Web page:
The final bill that the Congress passed closely mirrored and drew key provisions in a bill (S. 230) that Senators Obama and Feingold introduced in January 2007 to establish a “gold standard” for reform. Among the provisions in the Obama-Feingold bill that were adopted by the Senate and the House were: strict bans on receiving gifts and meals from lobbyists; new rules to slow the revolving door between public and private sector service; and an end to the subsidized use of corporate jets.

Most importantly, the final reform bill contained a provision pushed by Senator Obama to require the disclosure of contributions that registered lobbyists “bundle” – that is, collect or arrange – for candidates, leadership PACs, and party committees. The New York Times called this provision “the most sweeping” in the bill, and the Washington Post said: “No single change would add more to public understanding of how money really operates in Washington.”

In January 2006, Senator Obama laid the groundwork for the reform package that the Senate eventually adopted a year later. He started building a coalition for reform by helping to author the Honest Leadership and Open Government Act introduced with 41 Democratic sponsors. The bill proposed lengthening the cooling off period to two years for lawmakers who seek to become lobbyists and requiring immediate disclosure as soon as public servants initiate any job negotiations to become lobbyists. The bill would have opened conference committee meetings to the public and required that all bills be posted on the Internet for 24 hours before they can be voted on by the Senate. Finally, the bill would have ended all lobbyist-funded gifts, meals, and travel and strengthened the Senate office that monitors lobbyist disclosure forms. All of these provisions were incorporated in either identical or similar form into the final bill passed in 2007.

In addition, Senator Obama sponsored three other ethics-related bills in the 109th Congress that went even further on ethics, earmarks, and legislative transparency. By the time of the 110th Congress, his ideas for reform had gained support, and many of his proposals were passed by the Senate.

  • The Congressional Ethics Enforcement Commission Act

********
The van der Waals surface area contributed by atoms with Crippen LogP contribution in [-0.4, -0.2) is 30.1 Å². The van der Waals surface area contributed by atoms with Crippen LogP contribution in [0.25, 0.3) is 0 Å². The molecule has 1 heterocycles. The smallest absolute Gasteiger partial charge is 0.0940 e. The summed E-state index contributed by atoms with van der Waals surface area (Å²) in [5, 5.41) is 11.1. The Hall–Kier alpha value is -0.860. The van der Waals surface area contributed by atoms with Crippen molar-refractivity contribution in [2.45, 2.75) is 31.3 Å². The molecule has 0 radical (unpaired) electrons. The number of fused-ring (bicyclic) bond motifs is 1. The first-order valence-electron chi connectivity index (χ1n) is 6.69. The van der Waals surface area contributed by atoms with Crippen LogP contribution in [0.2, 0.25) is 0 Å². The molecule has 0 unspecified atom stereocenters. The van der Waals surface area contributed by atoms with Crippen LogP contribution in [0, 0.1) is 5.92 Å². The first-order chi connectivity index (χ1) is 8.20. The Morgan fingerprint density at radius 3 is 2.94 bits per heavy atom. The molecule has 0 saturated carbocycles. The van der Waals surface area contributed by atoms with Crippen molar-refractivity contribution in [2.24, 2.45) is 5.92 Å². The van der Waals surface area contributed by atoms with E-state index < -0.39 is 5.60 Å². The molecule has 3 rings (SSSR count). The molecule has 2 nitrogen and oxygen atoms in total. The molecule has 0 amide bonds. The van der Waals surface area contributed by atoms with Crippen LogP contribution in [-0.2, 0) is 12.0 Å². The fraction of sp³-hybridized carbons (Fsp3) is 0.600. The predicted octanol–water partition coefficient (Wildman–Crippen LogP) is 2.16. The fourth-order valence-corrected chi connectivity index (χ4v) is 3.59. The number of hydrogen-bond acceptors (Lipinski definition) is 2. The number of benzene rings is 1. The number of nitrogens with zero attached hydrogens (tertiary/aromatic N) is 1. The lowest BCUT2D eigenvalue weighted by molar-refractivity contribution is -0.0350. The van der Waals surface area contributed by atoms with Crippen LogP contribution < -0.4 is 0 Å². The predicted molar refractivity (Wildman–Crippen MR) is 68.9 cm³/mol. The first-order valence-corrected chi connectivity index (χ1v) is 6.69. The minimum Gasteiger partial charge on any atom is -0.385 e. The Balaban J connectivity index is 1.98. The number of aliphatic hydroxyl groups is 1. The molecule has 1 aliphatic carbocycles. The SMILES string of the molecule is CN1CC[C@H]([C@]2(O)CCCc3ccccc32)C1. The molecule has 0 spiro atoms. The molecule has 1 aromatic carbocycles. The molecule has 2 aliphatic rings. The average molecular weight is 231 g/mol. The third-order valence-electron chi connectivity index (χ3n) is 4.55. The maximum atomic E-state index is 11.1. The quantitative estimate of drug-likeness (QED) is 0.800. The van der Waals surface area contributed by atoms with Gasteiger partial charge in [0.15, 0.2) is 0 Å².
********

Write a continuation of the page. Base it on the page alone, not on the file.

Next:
• The bill would create an outside ethics commission to receive complaints from the public on alleged ethics violations by members of Congress, staff, and lobbyists. The commission would have the authority to investigate complaints and present public findings of fact about possible violations to the House and Senate Ethics Committee and Justice Department. By taking the initial fact finding out of the hands of members of Congress, who are often reluctant to investigate their colleagues, the bill ensures prompt and fair disposition of public complaints.

    To avoid manipulation of the commission for political purposes, any person filing a complaint that they knew to be false would be subject to a fine and/or imprisonment. No complaints could be filed against a member of Congress for 30 days before a primary election and 60 days before a general election.

    The bill was widely endorsed by reform groups. According to Common Cause: "[T]his legislation would do more to reform ethics and lobbying than any other piece of legislation introduced thus far because it goes to the heart of the problem: enforcement." Public Citizen praised Senator Obama "for having the courage to challenge the business-as-usual environment on Capitol Hill and introduce far-reaching legislation." Citizens for Responsibility and Ethics in Washington stated: "This is the first bill that deals seriously with the lack of oversight and enforcement in the existing congressional ethics process. . . . This bill will help restore Americans' confidence in the integrity of Congress.

  • The Transparency and Integrity in Earmarks Act